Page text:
Home health care for patients with Alzheimer’s is more specialized than standard home health care for seniors. Caring for a senior with a degenerative brain disease can be demanding, so when seeking in-home health care, it’s best to find a specialist familiar with the stages of the disease.
Alzheimer’s patients move through several stages of the disease over the course of many years. Not all patients progress at the same rate, but they will experience similar milestones, and their care needs will evolve as the disease progresses.
This is the most independent stage and patients in this stage are usually able to go about their daily life with little to no change. Home care providers in this stage usually help patients by setting up a routine and supervising things like household chores and safety, medication intake and appointments. This stage of Alzheimer’s is the necessary planning stage, since the disease is degenerative and cannot be cured.
During middle-stage Alzheimer’s, more care is required since memory becomes more affected. Mood swings are common and reasoning skills can be diminished. At this stage, it is difficult to recognize unfamiliar faces or navigate out of an unfamiliar area. Patients with middle-stage Alzheimer’s require assistance with daily living, hygiene, medication intake and managing the household. A regular routine is part of what a home health care provider delivers at this stage to help minimize stress and anxiety.
During late-stage Alzheimer’s, regular supervision is required and drop-in visits are no longer adequate to keep seniors at this stage healthy and safe. In some cases, at this point it is best to move into a memory care facility where seniors can be supervised and protected. Late-stage manifests with extreme confusion, possible hallucinations, difficulty communicating verbally and unpredictable behavior.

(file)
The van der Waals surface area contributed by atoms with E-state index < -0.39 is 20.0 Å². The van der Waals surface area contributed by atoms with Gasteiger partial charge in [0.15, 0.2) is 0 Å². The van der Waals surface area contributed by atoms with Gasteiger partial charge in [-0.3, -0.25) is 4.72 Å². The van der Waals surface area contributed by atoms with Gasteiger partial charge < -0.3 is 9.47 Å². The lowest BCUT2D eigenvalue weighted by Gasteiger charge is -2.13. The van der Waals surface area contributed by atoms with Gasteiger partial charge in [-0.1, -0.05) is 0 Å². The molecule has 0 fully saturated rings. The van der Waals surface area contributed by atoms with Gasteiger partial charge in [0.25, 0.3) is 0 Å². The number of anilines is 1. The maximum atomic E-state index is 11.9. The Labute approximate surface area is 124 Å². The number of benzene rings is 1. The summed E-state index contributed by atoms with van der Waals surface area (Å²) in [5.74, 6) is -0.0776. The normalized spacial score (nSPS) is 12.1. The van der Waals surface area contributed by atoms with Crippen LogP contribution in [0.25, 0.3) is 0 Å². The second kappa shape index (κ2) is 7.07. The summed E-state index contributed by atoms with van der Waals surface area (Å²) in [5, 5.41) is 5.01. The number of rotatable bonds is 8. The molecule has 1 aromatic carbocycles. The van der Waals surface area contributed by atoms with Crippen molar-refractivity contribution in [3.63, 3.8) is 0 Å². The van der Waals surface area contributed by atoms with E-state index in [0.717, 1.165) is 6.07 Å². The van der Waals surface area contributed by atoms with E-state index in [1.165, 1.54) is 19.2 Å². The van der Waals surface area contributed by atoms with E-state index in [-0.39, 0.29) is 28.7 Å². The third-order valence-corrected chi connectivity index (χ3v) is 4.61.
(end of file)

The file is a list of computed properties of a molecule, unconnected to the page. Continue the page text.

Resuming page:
Benefits of a home health care provider
Having a home health care provider who is experienced in handling patients with Alzheimer’s is crucial to their safety and wellness.
Being able to understand the disease, recognize signs of progression or changes in behavior and having the patience to interact with someone with the disease all contribute to the senior’s well-being.
Caregivers also sometimes require a break or professional help because patients with Alzheimer’s are very labor intensive. The process of handling and managing the disease can be an emotional one.
Staying in-home can improve senior well-being
In-home care also puts off the need to move the senior to a care facility. Keeping them in familiar surroundings can help reduce levels of stress and anxiety and keep seniors calm and happy.
Additionally, being in a familiar area can provide other resources, such as friends and neighbors, who can check on seniors and make sure they are doing okay.
Home health care has many advantages for seniors with Alzheimer’s disease. The one-on-one care provided by an expert can help reduce feelings of loneliness and give both the family and the senior being cared for a trusted resource for information. Caregivers can also benefit by having someone else to share the physical and emotional workload.